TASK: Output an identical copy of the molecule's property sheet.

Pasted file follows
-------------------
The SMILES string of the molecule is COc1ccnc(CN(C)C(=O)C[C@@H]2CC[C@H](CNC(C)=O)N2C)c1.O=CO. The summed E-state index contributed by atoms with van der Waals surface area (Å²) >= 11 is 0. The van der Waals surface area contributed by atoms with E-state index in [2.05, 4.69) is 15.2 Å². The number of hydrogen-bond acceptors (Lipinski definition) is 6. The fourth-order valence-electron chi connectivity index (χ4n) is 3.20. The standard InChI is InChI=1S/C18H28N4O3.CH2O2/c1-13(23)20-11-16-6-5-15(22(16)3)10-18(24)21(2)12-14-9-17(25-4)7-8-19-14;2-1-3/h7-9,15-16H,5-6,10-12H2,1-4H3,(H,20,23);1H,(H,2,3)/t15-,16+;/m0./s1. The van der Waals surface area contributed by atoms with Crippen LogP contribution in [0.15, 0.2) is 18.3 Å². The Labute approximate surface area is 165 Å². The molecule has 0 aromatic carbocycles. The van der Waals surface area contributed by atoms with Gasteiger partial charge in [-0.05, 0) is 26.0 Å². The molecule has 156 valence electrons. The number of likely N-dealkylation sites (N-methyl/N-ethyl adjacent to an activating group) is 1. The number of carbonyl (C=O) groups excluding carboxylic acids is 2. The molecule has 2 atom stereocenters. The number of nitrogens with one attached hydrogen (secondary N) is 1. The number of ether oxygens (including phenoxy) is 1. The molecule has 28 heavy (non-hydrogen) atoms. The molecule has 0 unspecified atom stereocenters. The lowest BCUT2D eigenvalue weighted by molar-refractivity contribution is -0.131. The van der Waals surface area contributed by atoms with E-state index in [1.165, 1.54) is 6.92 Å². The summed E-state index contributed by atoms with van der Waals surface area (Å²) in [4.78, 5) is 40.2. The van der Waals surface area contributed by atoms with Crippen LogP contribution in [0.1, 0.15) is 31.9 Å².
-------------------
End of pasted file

The SMILES string of the molecule is COc1ccnc(CN(C)C(=O)C[C@@H]2CC[C@H](CNC(C)=O)N2C)c1.O=CO. The summed E-state index contributed by atoms with van der Waals surface area (Å²) >= 11 is 0. The van der Waals surface area contributed by atoms with E-state index in [2.05, 4.69) is 15.2 Å². The number of hydrogen-bond acceptors (Lipinski definition) is 6. The fourth-order valence-electron chi connectivity index (χ4n) is 3.20. The standard InChI is InChI=1S/C18H28N4O3.CH2O2/c1-13(23)20-11-16-6-5-15(22(16)3)10-18(24)21(2)12-14-9-17(25-4)7-8-19-14;2-1-3/h7-9,15-16H,5-6,10-12H2,1-4H3,(H,20,23);1H,(H,2,3)/t15-,16+;/m0./s1. The van der Waals surface area contributed by atoms with Crippen LogP contribution in [0.15, 0.2) is 18.3 Å². The Labute approximate surface area is 165 Å². The molecule has 0 aromatic carbocycles. The van der Waals surface area contributed by atoms with Gasteiger partial charge in [-0.05, 0) is 26.0 Å². The molecule has 156 valence electrons. The number of likely N-dealkylation sites (N-methyl/N-ethyl adjacent to an activating group) is 1. The number of carbonyl (C=O) groups excluding carboxylic acids is 2. The molecule has 2 atom stereocenters. The number of nitrogens with one attached hydrogen (secondary N) is 1. The number of ether oxygens (including phenoxy) is 1. The molecule has 28 heavy (non-hydrogen) atoms. The molecule has 0 unspecified atom stereocenters. The lowest BCUT2D eigenvalue weighted by molar-refractivity contribution is -0.131. The van der Waals surface area contributed by atoms with E-state index in [1.165, 1.54) is 6.92 Å². The summed E-state index contributed by atoms with van der Waals surface area (Å²) in [4.78, 5) is 40.2. The van der Waals surface area contributed by atoms with Crippen LogP contribution in [0.1, 0.15) is 31.9 Å².